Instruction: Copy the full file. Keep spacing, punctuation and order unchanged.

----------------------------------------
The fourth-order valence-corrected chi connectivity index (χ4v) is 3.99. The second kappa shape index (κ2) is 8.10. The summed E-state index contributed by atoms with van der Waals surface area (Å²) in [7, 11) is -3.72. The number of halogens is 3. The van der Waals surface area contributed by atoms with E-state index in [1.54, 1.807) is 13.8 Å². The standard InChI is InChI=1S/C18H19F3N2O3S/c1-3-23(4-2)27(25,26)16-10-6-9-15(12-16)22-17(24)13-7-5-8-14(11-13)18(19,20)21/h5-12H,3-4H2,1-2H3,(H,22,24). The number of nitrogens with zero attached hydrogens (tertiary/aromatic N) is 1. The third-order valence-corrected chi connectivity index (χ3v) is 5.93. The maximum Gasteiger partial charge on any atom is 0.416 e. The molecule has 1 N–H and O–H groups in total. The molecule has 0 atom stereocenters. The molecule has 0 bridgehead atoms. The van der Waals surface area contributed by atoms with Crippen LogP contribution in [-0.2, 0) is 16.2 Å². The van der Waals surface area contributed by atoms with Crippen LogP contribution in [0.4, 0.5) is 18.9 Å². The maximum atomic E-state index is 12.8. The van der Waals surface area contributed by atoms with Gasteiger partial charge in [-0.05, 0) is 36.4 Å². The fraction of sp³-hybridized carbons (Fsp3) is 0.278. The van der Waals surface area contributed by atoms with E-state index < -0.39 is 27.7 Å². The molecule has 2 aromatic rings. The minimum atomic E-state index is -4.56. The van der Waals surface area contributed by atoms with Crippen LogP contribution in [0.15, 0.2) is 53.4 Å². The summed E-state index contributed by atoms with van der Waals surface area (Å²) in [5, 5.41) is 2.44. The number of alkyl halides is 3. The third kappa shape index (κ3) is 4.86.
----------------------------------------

The fourth-order valence-corrected chi connectivity index (χ4v) is 3.99. The second kappa shape index (κ2) is 8.10. The summed E-state index contributed by atoms with van der Waals surface area (Å²) in [7, 11) is -3.72. The number of halogens is 3. The van der Waals surface area contributed by atoms with E-state index in [1.54, 1.807) is 13.8 Å². The standard InChI is InChI=1S/C18H19F3N2O3S/c1-3-23(4-2)27(25,26)16-10-6-9-15(12-16)22-17(24)13-7-5-8-14(11-13)18(19,20)21/h5-12H,3-4H2,1-2H3,(H,22,24). The number of nitrogens with zero attached hydrogens (tertiary/aromatic N) is 1. The third-order valence-corrected chi connectivity index (χ3v) is 5.93. The maximum Gasteiger partial charge on any atom is 0.416 e. The molecule has 1 N–H and O–H groups in total. The molecule has 0 atom stereocenters. The molecule has 0 bridgehead atoms. The van der Waals surface area contributed by atoms with Crippen LogP contribution in [-0.2, 0) is 16.2 Å². The van der Waals surface area contributed by atoms with Crippen LogP contribution in [0.4, 0.5) is 18.9 Å². The maximum atomic E-state index is 12.8. The van der Waals surface area contributed by atoms with Gasteiger partial charge in [-0.05, 0) is 36.4 Å². The fraction of sp³-hybridized carbons (Fsp3) is 0.278. The van der Waals surface area contributed by atoms with E-state index < -0.39 is 27.7 Å². The molecule has 2 aromatic rings. The minimum atomic E-state index is -4.56. The van der Waals surface area contributed by atoms with Crippen LogP contribution in [0.15, 0.2) is 53.4 Å². The summed E-state index contributed by atoms with van der Waals surface area (Å²) in [5, 5.41) is 2.44. The number of alkyl halides is 3. The third kappa shape index (κ3) is 4.86.